Zombies

The Walking Dead, a show about a world where Haitian Voodoo never existed and people have no terminology for reanimated corpses, still manages to make waves five years in.

A couple episodes back, homophobes in the Twitterverse were shocked to have their brutal mutilations and redundant drama interrupted by (gasp) a gay kiss, many tweeting furiously that they/their kids were exposed to such a depraved act. Let’s set aside all the obvious arguments about why the hell anyone would let their kids watch a show where people are torn flesh from bone, and the relative harm between witnessing extreme violence versus men kissing. Instead, let’s talk about zombies.

Our fascination with zombies has become somewhat pathological—we can’t get enough, like a hunger for revulsion. Horror itself usually involves the fear of dying, but with zombies there’s something more: it’s that you might become the thing if it manages to get at you. But what is the terror of becoming a zombie? Is it really worse than death to be animated but mindlessly driven to bite people? Maybe it’s very fulfilling to shed all moral quandaries and pursue your sole desire; maybe it feels great to release all feelings of helplessness and isolation and become part of a team that mobs around together. What are we really afraid of? Losing our sense of identity? Being powerless to avoid causing harm to our loved ones? Being icky?

Is that fear really so different from homophobia itself? The idea being that if gayness is allowed to get too close—portrayed on television, for example—if you were to be exposed to it without a violent defense, it might turn you; your desire for hot man sex would drive you to change your personality and proceed to break your homophobic family’s heart. And as long as we’re talking metaphors: doesn’t mindlessly following a herd of destructive and hateful people whose motivating ideology dates back to a long dead culture, leaping on any opportunity to tear apart a small minority who are only trying to survive in a world that treats them with hostility, sound a little like, um, you know.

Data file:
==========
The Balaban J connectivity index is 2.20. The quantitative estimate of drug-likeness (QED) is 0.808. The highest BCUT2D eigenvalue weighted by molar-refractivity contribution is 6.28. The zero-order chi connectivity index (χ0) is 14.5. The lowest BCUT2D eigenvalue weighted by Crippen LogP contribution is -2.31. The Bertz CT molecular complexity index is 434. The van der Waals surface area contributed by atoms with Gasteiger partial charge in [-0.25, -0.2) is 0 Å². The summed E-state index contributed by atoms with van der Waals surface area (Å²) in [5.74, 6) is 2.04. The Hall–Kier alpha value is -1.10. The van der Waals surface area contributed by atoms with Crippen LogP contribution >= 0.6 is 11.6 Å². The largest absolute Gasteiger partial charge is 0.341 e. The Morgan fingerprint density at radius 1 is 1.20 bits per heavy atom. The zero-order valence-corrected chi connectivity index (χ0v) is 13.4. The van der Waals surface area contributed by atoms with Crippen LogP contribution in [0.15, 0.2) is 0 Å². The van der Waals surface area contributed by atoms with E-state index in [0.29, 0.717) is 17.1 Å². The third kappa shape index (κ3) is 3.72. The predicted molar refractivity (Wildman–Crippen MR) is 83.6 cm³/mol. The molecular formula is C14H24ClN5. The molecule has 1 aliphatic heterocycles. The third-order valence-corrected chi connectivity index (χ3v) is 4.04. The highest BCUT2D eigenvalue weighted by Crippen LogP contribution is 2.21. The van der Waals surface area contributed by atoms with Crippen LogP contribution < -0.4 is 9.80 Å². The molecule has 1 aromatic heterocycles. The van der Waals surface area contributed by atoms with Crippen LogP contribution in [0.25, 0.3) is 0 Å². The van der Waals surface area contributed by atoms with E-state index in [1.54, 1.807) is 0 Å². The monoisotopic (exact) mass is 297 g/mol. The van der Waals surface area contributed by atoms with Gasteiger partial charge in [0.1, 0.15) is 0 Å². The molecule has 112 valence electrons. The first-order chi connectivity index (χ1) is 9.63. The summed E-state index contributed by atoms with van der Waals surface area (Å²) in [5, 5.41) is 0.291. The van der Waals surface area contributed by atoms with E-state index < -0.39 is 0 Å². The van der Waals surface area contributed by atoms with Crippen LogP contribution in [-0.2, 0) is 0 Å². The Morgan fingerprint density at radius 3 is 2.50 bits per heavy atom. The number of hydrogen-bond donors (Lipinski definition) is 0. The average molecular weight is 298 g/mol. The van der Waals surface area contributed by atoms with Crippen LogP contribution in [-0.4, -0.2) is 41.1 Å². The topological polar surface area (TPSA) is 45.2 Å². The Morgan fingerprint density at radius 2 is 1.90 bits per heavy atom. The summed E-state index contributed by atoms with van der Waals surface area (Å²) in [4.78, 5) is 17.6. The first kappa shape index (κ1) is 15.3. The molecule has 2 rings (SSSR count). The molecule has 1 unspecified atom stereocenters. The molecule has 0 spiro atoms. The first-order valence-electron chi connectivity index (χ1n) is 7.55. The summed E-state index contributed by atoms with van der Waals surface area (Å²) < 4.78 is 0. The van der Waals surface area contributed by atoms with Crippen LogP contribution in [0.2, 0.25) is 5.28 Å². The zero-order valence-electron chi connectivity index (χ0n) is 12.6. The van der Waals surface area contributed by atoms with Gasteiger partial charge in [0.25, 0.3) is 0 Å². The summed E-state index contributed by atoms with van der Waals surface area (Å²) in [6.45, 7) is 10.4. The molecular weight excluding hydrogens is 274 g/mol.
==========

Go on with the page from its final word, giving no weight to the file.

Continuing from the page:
I don’t usually think I have a fear of death, I figure it’s like going into a dreamless sleep, but then along comes a real life allegory—the end of an era, a change in my self perception, an unwanted loss—and suddenly I have to face the fact that the sense of panic and despair that wash over me are what I’ll feel someday when facing my demise.

Knowing the end of something is looming ahead is just the worst. It makes me question what it was all for, whether I succeeded or failed, whether I could’ve enjoyed my time more or done something more meaningful with it… But in a way that’s an important lesson. You have to find a reason to keep walking forward, and make every moment count; just because the end is visible doesn’t mean anything is different, it was always there. And, painful as it might be to experience the end of something, you won’t be able to see what’s next until it’s done.

Sort of like being in a dying medium. (Cue Michigan J Frog.)

Managing Editor for Synthesis Weekly. Amy likes to make clothes, plant flowers, and chase butterflies.